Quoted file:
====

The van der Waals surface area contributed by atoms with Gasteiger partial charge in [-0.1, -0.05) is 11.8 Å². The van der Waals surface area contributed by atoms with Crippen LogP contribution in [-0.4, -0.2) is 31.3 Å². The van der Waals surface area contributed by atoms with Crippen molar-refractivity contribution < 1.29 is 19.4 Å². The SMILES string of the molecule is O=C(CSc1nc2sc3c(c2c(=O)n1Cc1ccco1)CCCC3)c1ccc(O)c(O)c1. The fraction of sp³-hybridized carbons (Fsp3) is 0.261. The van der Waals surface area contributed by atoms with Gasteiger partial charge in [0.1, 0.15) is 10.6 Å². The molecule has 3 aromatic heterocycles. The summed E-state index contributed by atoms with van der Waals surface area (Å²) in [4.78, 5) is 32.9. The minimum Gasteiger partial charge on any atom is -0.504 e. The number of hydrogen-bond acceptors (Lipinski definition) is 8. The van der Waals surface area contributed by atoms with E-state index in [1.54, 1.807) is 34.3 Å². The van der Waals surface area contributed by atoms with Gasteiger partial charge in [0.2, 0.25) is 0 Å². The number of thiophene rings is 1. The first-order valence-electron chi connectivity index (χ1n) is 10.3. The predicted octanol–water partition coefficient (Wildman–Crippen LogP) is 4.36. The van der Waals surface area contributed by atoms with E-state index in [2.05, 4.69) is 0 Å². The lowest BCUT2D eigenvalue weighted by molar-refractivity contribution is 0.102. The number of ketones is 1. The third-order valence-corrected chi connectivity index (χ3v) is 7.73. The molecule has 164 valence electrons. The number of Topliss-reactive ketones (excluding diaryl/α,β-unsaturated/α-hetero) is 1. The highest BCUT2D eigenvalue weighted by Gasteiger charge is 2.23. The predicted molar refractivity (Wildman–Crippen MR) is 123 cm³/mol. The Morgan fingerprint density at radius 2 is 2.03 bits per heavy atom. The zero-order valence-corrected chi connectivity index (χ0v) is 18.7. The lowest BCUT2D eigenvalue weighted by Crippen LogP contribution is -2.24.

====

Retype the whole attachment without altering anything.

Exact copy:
The van der Waals surface area contributed by atoms with Gasteiger partial charge in [-0.1, -0.05) is 11.8 Å². The van der Waals surface area contributed by atoms with Crippen LogP contribution in [-0.4, -0.2) is 31.3 Å². The van der Waals surface area contributed by atoms with Crippen molar-refractivity contribution < 1.29 is 19.4 Å². The SMILES string of the molecule is O=C(CSc1nc2sc3c(c2c(=O)n1Cc1ccco1)CCCC3)c1ccc(O)c(O)c1. The fraction of sp³-hybridized carbons (Fsp3) is 0.261. The van der Waals surface area contributed by atoms with Gasteiger partial charge in [0.1, 0.15) is 10.6 Å². The molecule has 3 aromatic heterocycles. The summed E-state index contributed by atoms with van der Waals surface area (Å²) in [4.78, 5) is 32.9. The minimum Gasteiger partial charge on any atom is -0.504 e. The number of hydrogen-bond acceptors (Lipinski definition) is 8. The van der Waals surface area contributed by atoms with E-state index in [1.54, 1.807) is 34.3 Å². The van der Waals surface area contributed by atoms with Gasteiger partial charge in [0.2, 0.25) is 0 Å². The number of thiophene rings is 1. The first-order valence-electron chi connectivity index (χ1n) is 10.3. The predicted octanol–water partition coefficient (Wildman–Crippen LogP) is 4.36. The van der Waals surface area contributed by atoms with E-state index in [2.05, 4.69) is 0 Å². The lowest BCUT2D eigenvalue weighted by molar-refractivity contribution is 0.102. The number of ketones is 1. The third-order valence-corrected chi connectivity index (χ3v) is 7.73. The molecule has 164 valence electrons. The number of Topliss-reactive ketones (excluding diaryl/α,β-unsaturated/α-hetero) is 1. The highest BCUT2D eigenvalue weighted by Gasteiger charge is 2.23. The predicted molar refractivity (Wildman–Crippen MR) is 123 cm³/mol. The Morgan fingerprint density at radius 2 is 2.03 bits per heavy atom. The zero-order valence-corrected chi connectivity index (χ0v) is 18.7. The lowest BCUT2D eigenvalue weighted by Crippen LogP contribution is -2.24.